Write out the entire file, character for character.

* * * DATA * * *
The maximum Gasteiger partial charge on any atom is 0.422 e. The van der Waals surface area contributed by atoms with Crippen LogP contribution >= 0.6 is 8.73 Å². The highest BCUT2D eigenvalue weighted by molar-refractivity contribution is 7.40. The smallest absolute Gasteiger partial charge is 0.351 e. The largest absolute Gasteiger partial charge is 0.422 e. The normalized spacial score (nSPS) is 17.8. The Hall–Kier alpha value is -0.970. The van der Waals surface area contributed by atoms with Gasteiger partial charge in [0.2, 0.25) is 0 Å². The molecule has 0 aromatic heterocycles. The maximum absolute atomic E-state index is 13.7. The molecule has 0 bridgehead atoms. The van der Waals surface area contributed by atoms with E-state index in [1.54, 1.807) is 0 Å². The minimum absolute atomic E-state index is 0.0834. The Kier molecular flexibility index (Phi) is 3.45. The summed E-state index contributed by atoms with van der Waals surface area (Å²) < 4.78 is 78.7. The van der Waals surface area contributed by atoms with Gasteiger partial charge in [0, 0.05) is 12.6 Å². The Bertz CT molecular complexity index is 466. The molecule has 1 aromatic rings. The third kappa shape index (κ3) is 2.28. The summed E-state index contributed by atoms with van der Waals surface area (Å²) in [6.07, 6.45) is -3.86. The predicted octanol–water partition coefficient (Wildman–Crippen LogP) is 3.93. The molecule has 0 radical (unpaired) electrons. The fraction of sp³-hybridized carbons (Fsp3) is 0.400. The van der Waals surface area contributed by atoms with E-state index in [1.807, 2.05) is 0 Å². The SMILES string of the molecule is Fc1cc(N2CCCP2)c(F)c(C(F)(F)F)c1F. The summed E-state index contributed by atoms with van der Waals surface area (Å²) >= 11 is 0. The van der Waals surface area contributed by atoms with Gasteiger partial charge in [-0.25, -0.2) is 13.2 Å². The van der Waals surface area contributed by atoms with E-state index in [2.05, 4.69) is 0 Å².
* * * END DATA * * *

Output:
The maximum Gasteiger partial charge on any atom is 0.422 e. The van der Waals surface area contributed by atoms with Crippen LogP contribution >= 0.6 is 8.73 Å². The highest BCUT2D eigenvalue weighted by molar-refractivity contribution is 7.40. The smallest absolute Gasteiger partial charge is 0.351 e. The largest absolute Gasteiger partial charge is 0.422 e. The normalized spacial score (nSPS) is 17.8. The Hall–Kier alpha value is -0.970. The van der Waals surface area contributed by atoms with Gasteiger partial charge in [0.2, 0.25) is 0 Å². The molecule has 0 aromatic heterocycles. The maximum absolute atomic E-state index is 13.7. The molecule has 0 bridgehead atoms. The van der Waals surface area contributed by atoms with E-state index in [1.54, 1.807) is 0 Å². The minimum absolute atomic E-state index is 0.0834. The Kier molecular flexibility index (Phi) is 3.45. The summed E-state index contributed by atoms with van der Waals surface area (Å²) < 4.78 is 78.7. The van der Waals surface area contributed by atoms with Gasteiger partial charge in [0, 0.05) is 12.6 Å². The Bertz CT molecular complexity index is 466. The molecule has 1 aromatic rings. The third kappa shape index (κ3) is 2.28. The summed E-state index contributed by atoms with van der Waals surface area (Å²) in [6.07, 6.45) is -3.86. The predicted octanol–water partition coefficient (Wildman–Crippen LogP) is 3.93. The molecule has 0 radical (unpaired) electrons. The fraction of sp³-hybridized carbons (Fsp3) is 0.400. The van der Waals surface area contributed by atoms with E-state index in [1.807, 2.05) is 0 Å². The SMILES string of the molecule is Fc1cc(N2CCCP2)c(F)c(C(F)(F)F)c1F. The summed E-state index contributed by atoms with van der Waals surface area (Å²) >= 11 is 0. The van der Waals surface area contributed by atoms with Gasteiger partial charge in [-0.25, -0.2) is 13.2 Å². The van der Waals surface area contributed by atoms with E-state index in [2.05, 4.69) is 0 Å².